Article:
We speak to one of the most famous television faces in interior design on how his unique air and flamboyance coexists with the current design trends of today.
You’ve been active in the interior design industry for over 20 years. How did you first get involved in the industry?
It was quite an indirect route. I actually studied Fine Arts and had a very classical training. I was doing very well there but I was offered a job working with a friend and his family business. It was a manufacturing business and after two, three years there, I really enjoyed the business side of it. Having come out of being entirely creative and got into business, it sort of springboarded me into wanting to bring the two together. So I started looking at opportunities that applied my Fine Arts aptitude and very quickly, I was asked to do designs for the Richmond Theatre just outside of London, I was doing designs for Buckingham Palace etc. I think because people were intrigued by the fact that my design solutions were about kind of a renaissance culture, instead of just being about the current trends.
What would you say is your design philosophy?
I think design should be something that is so operatically moving. At the end of it all, design is about communication. It’s an entirely wordless vocabulary. I want people to be able to come into my interiors and understand exactly what I’m saying. And what I’m saying will be big, it won’t be quiet, it won’t be polite. I think a lot of that is motivated by the fact that I’m very interested in history. I like history to be something that informs a lot of my design decisions. One of the things I think we should never forget is that historically, design was something that was only ever available to aristocracy or the very rich. But the fact that all of us now have access to it, it should be hugely celebrated. And I think we should celebrate that with its juiciness, and not by turning it into a really dry experience.
Where do you gather design inspiration from?
I take design inspiration from absolutely everywhere I am. I have a very highly attuned design antenna, as you can imagine, after all these years of doing it, but I also have an incredibly good memory, which is very useful. It might be the way a mall looks, or the way a lift looks, even the interior of a plane. It may also be a palace in Thailand, a temple in Malaysia, or a cathedral in Paris. All of these things leave little tiny ideas in your brain and the secret to getting it right is to be able to take all of it back out of your filing system and put them together in new, interesting and highly original ways that express the experience you had.
What are some guiding principles you think everyone should follow when it comes to designing their houses?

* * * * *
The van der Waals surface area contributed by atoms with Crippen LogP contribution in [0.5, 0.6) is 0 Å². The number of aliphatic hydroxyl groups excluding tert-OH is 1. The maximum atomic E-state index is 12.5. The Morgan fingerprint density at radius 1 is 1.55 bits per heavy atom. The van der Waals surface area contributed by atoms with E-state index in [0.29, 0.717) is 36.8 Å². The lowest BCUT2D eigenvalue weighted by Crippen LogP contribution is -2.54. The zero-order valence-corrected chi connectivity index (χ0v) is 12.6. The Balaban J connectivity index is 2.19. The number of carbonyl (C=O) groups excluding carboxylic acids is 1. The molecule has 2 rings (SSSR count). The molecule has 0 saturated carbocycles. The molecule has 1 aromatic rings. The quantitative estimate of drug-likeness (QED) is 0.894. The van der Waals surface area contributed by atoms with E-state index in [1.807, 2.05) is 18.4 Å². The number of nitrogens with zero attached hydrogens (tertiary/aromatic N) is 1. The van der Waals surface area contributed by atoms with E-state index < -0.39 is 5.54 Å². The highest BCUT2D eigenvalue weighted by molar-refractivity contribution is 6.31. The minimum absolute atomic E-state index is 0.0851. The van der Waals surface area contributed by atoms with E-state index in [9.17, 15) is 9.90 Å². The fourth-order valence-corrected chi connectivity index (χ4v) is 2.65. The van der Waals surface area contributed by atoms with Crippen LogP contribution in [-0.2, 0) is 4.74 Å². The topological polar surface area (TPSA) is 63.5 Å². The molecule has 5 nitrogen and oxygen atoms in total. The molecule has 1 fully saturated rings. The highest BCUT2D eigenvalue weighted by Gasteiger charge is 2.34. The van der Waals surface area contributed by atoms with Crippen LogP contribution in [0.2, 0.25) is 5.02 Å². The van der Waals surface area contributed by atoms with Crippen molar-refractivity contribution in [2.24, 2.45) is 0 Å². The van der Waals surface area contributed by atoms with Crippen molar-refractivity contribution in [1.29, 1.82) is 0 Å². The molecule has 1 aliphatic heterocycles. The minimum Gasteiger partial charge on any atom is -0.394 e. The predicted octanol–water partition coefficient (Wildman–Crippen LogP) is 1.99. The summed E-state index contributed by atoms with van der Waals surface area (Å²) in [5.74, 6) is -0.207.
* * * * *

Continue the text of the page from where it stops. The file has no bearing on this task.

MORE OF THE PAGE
I think the simple thing is that you absolutely got to be yourself. Having somewhere to call your own is an extraordinary gift, and it allows you to exercise self-expression. With where you live, I think it is extremely important that you engage with who you are and you express that, because you’re not going to be able to do that anywhere else. Every other corner of your life is something that is measured and judged by other people – the clothes you wear, the car you drive, the holidays you go on, even the stuff you put in your supermarket trolley when you’re shopping. But your home is entirely something that you keep to yourself, that you keep for yourself. So basically, it means that you have an ability to express your personality in a way that you can do nowhere else. And in a way, it’s only judged by you, so you can really really let your hair down.
What is something a person can do to give their home a quick refresh, if they don’t have the time or the money for a full-scale renovation?
Do something on the wall. Paint one wall a colour, or maybe use some wallpaper. These are now very easily done and can be easily changed if you don’t like it, but they make a space feel so much better. So, absolutely tackle your space head on, and find a wall to really have some fun with.
What’s one advice about interior design you’d like to share?
Really think it through before you start. It’s not necessarily about sitting down at the drawing board and drawing it up, although that helps. But I’ve been doing this for 25 years, and when I look back on the designs that really worked, they were the ones where I actually spent time visualising exactly how everything would look in the room. The more you think about it, the better it will become when you actually do it.
Catch Laurence Llewelyn-Bowen in action as the principal judge on The Apartment: Passion for Design, every Thursday at 9pm, only on Sony Channel.
This was adapted from an article originally published in the May 2018 issue of SquareRooms. Photo credit: SONY Pictures Singapore